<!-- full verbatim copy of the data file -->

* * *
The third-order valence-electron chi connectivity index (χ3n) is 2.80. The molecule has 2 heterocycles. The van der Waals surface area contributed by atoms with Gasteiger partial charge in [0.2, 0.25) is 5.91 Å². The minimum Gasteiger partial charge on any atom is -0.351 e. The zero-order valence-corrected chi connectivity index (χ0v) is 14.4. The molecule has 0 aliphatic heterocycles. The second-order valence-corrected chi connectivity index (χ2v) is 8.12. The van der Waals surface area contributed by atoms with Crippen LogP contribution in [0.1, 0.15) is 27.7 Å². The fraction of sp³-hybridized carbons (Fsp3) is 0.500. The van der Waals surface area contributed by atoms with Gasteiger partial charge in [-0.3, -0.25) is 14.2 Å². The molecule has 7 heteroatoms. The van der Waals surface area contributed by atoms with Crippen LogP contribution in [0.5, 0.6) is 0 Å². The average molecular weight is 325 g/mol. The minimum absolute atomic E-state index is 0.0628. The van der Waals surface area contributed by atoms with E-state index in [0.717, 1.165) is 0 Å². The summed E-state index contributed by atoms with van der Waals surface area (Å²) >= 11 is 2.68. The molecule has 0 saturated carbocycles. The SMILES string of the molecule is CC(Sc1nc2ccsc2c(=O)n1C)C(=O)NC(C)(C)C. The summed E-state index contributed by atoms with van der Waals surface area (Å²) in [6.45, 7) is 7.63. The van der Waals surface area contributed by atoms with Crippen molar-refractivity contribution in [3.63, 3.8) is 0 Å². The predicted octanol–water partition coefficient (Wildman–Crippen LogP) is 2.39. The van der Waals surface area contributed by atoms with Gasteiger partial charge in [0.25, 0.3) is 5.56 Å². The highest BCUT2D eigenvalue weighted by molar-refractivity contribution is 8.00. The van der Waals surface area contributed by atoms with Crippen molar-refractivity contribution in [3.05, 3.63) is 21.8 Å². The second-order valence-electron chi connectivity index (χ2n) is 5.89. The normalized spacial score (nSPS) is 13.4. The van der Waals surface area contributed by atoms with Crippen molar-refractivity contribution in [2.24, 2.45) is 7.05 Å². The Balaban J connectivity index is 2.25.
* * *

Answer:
The third-order valence-electron chi connectivity index (χ3n) is 2.80. The molecule has 2 heterocycles. The van der Waals surface area contributed by atoms with Gasteiger partial charge in [0.2, 0.25) is 5.91 Å². The minimum Gasteiger partial charge on any atom is -0.351 e. The zero-order valence-corrected chi connectivity index (χ0v) is 14.4. The molecule has 0 aliphatic heterocycles. The second-order valence-corrected chi connectivity index (χ2v) is 8.12. The van der Waals surface area contributed by atoms with Crippen LogP contribution in [0.1, 0.15) is 27.7 Å². The fraction of sp³-hybridized carbons (Fsp3) is 0.500. The van der Waals surface area contributed by atoms with Gasteiger partial charge in [-0.3, -0.25) is 14.2 Å². The molecule has 7 heteroatoms. The van der Waals surface area contributed by atoms with Crippen LogP contribution in [0.5, 0.6) is 0 Å². The average molecular weight is 325 g/mol. The minimum absolute atomic E-state index is 0.0628. The van der Waals surface area contributed by atoms with E-state index in [0.717, 1.165) is 0 Å². The summed E-state index contributed by atoms with van der Waals surface area (Å²) >= 11 is 2.68. The molecule has 0 saturated carbocycles. The SMILES string of the molecule is CC(Sc1nc2ccsc2c(=O)n1C)C(=O)NC(C)(C)C. The summed E-state index contributed by atoms with van der Waals surface area (Å²) in [6.45, 7) is 7.63. The van der Waals surface area contributed by atoms with Crippen molar-refractivity contribution in [3.63, 3.8) is 0 Å². The predicted octanol–water partition coefficient (Wildman–Crippen LogP) is 2.39. The van der Waals surface area contributed by atoms with Gasteiger partial charge in [0.25, 0.3) is 5.56 Å². The highest BCUT2D eigenvalue weighted by molar-refractivity contribution is 8.00. The van der Waals surface area contributed by atoms with Crippen molar-refractivity contribution in [3.05, 3.63) is 21.8 Å². The second-order valence-electron chi connectivity index (χ2n) is 5.89. The normalized spacial score (nSPS) is 13.4. The van der Waals surface area contributed by atoms with Crippen molar-refractivity contribution in [2.24, 2.45) is 7.05 Å². The Balaban J connectivity index is 2.25.